grain-bearing country, where, for some years, the facilities for obtaining and
working land have been greater—it is simply for these reasons that agriculture has taken a secondary place in this Colony—when the land shall be occupied by a class of Farmers--working men—who will put their own hands
to the ploughs ; then will the full value of the soil be known, and for home
consumption, the Colonists need seek no foreign aid.
The timber ot Vancouver is nowhere surpassed, and tbe supply is inexhaustible, except in so far as obstacles may exist for its transport to the sea. The
report on its qualities, by the French authorities in the Imperial Dock-yard at
Toulon, of which a translation is given, is  very interesting and instructive—
showing clearly the great value of this splendid pine, of which a large export
trade is in the shape of masts and spars of the largest size, and in lumber.
Coal.—This is an invaluable resource and means of wealth, and each succeeding year will increase its importance—when the wood around the settlements shall be no longer ready at hand, or easy of access, the demanjl for coal
will increase both here and at San Francisco, and more labour will be required
—when labour shall be at lower rates, then the coal maybe raised at sufficiently low prices to pay in smelting works and general manufactories.
The Fisheries are very promising, and will be an important element in the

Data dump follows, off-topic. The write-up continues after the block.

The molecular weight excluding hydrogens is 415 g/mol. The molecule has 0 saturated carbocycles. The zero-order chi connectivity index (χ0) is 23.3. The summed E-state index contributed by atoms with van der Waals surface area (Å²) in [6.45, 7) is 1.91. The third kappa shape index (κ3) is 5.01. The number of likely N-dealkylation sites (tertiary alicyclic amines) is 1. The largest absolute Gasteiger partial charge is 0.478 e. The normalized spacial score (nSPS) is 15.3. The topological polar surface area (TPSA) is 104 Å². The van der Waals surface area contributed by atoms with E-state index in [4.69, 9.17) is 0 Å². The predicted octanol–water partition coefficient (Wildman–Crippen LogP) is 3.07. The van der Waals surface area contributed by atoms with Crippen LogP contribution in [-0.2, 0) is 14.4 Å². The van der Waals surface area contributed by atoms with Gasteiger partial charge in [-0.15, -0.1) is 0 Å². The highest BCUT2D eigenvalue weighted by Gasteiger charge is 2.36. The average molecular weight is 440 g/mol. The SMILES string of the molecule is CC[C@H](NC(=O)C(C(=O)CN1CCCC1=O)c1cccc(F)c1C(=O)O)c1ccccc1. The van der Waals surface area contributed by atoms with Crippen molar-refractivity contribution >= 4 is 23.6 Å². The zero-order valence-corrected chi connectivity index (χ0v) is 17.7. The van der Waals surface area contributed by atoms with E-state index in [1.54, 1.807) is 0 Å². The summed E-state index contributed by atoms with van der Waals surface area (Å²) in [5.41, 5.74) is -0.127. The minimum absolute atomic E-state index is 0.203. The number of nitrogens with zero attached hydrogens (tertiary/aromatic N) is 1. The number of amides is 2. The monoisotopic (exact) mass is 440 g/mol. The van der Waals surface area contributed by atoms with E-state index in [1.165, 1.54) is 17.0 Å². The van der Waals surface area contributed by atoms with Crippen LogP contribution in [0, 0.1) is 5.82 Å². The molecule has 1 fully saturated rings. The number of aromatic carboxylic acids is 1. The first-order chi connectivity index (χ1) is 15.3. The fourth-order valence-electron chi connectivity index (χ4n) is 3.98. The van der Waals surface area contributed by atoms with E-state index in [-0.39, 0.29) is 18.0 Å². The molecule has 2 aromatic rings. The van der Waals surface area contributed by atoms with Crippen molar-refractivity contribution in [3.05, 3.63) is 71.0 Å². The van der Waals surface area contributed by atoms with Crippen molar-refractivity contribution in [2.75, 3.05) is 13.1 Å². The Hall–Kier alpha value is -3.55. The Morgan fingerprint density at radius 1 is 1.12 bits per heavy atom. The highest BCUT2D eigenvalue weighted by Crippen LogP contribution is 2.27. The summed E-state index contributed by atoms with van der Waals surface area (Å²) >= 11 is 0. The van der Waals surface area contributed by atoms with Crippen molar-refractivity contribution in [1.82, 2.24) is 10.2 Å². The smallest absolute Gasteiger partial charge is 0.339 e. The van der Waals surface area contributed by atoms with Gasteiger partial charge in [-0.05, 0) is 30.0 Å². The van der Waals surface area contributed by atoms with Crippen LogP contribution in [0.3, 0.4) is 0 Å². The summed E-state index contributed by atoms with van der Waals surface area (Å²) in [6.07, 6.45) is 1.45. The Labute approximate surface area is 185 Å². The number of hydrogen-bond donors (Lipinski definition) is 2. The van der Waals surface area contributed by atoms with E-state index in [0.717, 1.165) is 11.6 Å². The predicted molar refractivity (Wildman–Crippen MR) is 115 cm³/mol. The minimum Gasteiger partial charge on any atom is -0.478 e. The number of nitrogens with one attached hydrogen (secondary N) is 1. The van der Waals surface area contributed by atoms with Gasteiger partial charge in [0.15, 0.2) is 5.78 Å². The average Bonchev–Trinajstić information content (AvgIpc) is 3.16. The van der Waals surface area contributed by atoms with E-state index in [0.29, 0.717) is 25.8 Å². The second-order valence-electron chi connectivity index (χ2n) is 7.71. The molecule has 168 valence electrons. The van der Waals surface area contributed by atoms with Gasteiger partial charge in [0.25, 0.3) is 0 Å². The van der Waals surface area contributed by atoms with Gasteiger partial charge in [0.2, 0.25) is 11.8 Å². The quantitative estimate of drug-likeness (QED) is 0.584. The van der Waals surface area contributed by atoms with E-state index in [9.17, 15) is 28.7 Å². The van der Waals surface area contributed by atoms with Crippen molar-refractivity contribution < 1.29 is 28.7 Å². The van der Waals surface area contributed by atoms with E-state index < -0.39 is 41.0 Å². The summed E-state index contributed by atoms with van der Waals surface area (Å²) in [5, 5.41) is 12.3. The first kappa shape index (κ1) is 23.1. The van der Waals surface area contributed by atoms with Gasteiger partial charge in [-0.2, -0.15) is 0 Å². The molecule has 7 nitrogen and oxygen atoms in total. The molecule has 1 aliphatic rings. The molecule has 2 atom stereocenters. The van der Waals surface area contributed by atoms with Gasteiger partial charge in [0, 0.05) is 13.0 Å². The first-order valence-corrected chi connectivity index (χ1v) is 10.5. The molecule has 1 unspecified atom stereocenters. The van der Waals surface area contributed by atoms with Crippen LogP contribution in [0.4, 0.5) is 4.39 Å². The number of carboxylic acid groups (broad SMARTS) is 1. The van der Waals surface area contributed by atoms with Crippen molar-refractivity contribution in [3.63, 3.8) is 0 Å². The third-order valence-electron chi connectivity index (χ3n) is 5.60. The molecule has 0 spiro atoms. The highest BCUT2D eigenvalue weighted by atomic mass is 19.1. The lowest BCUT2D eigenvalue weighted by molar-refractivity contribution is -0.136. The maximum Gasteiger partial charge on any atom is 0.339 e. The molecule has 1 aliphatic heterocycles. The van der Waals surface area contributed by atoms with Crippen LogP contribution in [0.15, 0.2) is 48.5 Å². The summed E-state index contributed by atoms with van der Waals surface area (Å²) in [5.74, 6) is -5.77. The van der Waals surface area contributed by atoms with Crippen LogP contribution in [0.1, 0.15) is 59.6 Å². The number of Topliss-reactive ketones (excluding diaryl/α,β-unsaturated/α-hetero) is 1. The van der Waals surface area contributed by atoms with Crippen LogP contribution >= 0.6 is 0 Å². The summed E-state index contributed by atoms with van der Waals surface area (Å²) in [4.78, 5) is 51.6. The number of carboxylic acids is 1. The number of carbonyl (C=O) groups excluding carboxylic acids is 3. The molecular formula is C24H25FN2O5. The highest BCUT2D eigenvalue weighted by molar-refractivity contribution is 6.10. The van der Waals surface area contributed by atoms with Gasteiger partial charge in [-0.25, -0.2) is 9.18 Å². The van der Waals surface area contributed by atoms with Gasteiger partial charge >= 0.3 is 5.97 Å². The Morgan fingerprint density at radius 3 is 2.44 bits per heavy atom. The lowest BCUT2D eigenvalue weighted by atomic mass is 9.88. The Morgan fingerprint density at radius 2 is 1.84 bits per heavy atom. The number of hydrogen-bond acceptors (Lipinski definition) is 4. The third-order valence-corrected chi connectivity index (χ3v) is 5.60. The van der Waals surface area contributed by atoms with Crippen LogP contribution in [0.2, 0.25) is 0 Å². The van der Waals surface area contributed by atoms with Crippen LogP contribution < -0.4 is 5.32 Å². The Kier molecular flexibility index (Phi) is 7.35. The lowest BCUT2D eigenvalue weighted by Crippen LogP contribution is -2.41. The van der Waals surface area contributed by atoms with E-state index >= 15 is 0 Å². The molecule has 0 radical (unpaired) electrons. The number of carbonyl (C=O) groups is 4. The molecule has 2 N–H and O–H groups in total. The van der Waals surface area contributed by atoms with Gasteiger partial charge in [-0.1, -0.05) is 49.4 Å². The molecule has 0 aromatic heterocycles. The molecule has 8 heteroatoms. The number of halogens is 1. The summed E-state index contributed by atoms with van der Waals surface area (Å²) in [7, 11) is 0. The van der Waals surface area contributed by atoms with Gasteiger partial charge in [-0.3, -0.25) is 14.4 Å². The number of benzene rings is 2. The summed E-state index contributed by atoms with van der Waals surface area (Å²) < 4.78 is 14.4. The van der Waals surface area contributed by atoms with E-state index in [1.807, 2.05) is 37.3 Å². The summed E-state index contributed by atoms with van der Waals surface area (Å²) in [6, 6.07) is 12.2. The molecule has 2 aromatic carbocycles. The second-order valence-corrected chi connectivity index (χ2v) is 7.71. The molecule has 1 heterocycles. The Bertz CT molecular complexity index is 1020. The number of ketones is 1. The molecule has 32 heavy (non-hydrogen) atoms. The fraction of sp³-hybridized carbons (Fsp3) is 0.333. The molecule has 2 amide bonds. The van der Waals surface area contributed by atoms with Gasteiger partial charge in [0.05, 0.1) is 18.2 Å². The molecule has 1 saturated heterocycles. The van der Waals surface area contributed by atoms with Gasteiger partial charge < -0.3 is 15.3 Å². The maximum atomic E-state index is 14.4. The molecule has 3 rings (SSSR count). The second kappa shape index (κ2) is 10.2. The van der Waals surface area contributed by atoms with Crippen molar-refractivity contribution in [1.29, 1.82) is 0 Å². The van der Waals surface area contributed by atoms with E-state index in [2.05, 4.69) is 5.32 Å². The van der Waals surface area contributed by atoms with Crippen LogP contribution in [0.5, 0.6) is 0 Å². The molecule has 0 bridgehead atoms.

prosperity of the Colony. They form an exceptional case as regards Indian
labour—for in such an occupation as this, the native will work freely, and better than a white man. Salmon, cod, halibut, sturgeon, herring, eulachon, &c.r
may all be caught in great quantities and prepared for export.
Trade and Commerce are the grand resources of the colony, geographical •
position, natural advantages, and Free Trade Institutions, destine her to be the 6<
commercial mart of the Pacific.    Commerce when free will .always find expansion.
The Advantages derivable from the capabilities and resources detailed
above and which might lead an intending emigrant to adopt Vancouver as his
© CD CD *
home, are Present and Prospective. The present advantages are—to the
capitalist, a high rate of interest for his money—to the agriculturist a rich
and virgin soil, after clearing requiring little labour of working for many
years, giving an abundant return for seed sown. For him, Free Trade provides
cheap tools and agricultural implements, and at the same time will develop
and form a home market for his produce. But thfg agriculturist who would
succeed must be his own servant, must put his own hand- to everything. A
paying branch of industry will be found in  the establishment of flour mills,
X        v CD v *
"wherewith to grind the wheat on the spot.
Labour commands a high price, the wages earned by artisans and skilled
mechanics of all kinds, as  well as  by  dav labourers, with   whom   a  dollar
/ V V I
represents a shilling in   Great Britain, is proof of this, and withal food is
Domestic servants are so scarce that the rates of wages given are no
to go by.    Nothing better exists in the colony however  than such labour, and
an immigratiou of respectable voung and middle aged women as domestic ser-
© X v CD ©
vants and nurses, is very much needed.
The prospective advantages are those accruing, 1st—From an early settlement in a young and growing colony situated as a commercial emporium between great wealth  producing  countries.    2d—The  certainty  of obtaining
independence and ultimately a competence in a short time by steady industry.
3d—The many opportunities afforded by the development of the colony in
its home and foreign relations, to provide for and settle in life the youthful
members of families. 4th—The excellent systems of schools and of educa^
tion in this colony, which under various managements meet the wants of all.